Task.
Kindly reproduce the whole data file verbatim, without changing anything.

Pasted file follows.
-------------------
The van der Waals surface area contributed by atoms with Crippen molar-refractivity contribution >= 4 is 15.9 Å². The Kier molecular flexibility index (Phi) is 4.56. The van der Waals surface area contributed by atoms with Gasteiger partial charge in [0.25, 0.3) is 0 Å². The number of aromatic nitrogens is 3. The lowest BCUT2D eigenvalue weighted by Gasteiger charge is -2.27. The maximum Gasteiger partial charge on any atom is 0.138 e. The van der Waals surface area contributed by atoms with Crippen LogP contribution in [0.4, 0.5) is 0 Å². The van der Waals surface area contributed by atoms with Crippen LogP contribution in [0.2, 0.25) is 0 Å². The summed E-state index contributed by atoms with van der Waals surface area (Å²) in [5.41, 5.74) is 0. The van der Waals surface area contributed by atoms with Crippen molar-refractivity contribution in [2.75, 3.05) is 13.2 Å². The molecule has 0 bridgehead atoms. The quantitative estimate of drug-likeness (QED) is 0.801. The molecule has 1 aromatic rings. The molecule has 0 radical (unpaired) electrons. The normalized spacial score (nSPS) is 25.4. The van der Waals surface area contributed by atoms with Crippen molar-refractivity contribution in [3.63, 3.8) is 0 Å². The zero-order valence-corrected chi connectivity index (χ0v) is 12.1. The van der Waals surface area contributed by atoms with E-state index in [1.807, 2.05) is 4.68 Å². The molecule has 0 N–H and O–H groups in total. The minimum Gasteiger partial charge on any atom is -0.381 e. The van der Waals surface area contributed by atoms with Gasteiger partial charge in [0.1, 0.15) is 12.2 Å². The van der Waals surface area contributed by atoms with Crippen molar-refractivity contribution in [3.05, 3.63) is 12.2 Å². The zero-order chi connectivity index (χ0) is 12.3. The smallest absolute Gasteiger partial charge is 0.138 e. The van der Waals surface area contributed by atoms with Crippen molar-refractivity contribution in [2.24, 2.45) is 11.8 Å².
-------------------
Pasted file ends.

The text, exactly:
The van der Waals surface area contributed by atoms with Crippen molar-refractivity contribution >= 4 is 15.9 Å². The Kier molecular flexibility index (Phi) is 4.56. The van der Waals surface area contributed by atoms with Gasteiger partial charge in [0.25, 0.3) is 0 Å². The number of aromatic nitrogens is 3. The lowest BCUT2D eigenvalue weighted by Gasteiger charge is -2.27. The maximum Gasteiger partial charge on any atom is 0.138 e. The van der Waals surface area contributed by atoms with Crippen LogP contribution in [0.4, 0.5) is 0 Å². The van der Waals surface area contributed by atoms with Crippen LogP contribution in [0.2, 0.25) is 0 Å². The summed E-state index contributed by atoms with van der Waals surface area (Å²) in [5.41, 5.74) is 0. The van der Waals surface area contributed by atoms with Crippen molar-refractivity contribution in [2.75, 3.05) is 13.2 Å². The molecule has 0 bridgehead atoms. The quantitative estimate of drug-likeness (QED) is 0.801. The molecule has 1 aromatic rings. The molecule has 0 radical (unpaired) electrons. The normalized spacial score (nSPS) is 25.4. The van der Waals surface area contributed by atoms with Crippen molar-refractivity contribution in [3.63, 3.8) is 0 Å². The zero-order valence-corrected chi connectivity index (χ0v) is 12.1. The van der Waals surface area contributed by atoms with E-state index in [1.807, 2.05) is 4.68 Å². The molecule has 0 N–H and O–H groups in total. The minimum Gasteiger partial charge on any atom is -0.381 e. The van der Waals surface area contributed by atoms with Gasteiger partial charge in [0.1, 0.15) is 12.2 Å². The van der Waals surface area contributed by atoms with Crippen molar-refractivity contribution in [3.05, 3.63) is 12.2 Å². The zero-order chi connectivity index (χ0) is 12.3. The smallest absolute Gasteiger partial charge is 0.138 e. The van der Waals surface area contributed by atoms with Crippen molar-refractivity contribution in [2.24, 2.45) is 11.8 Å².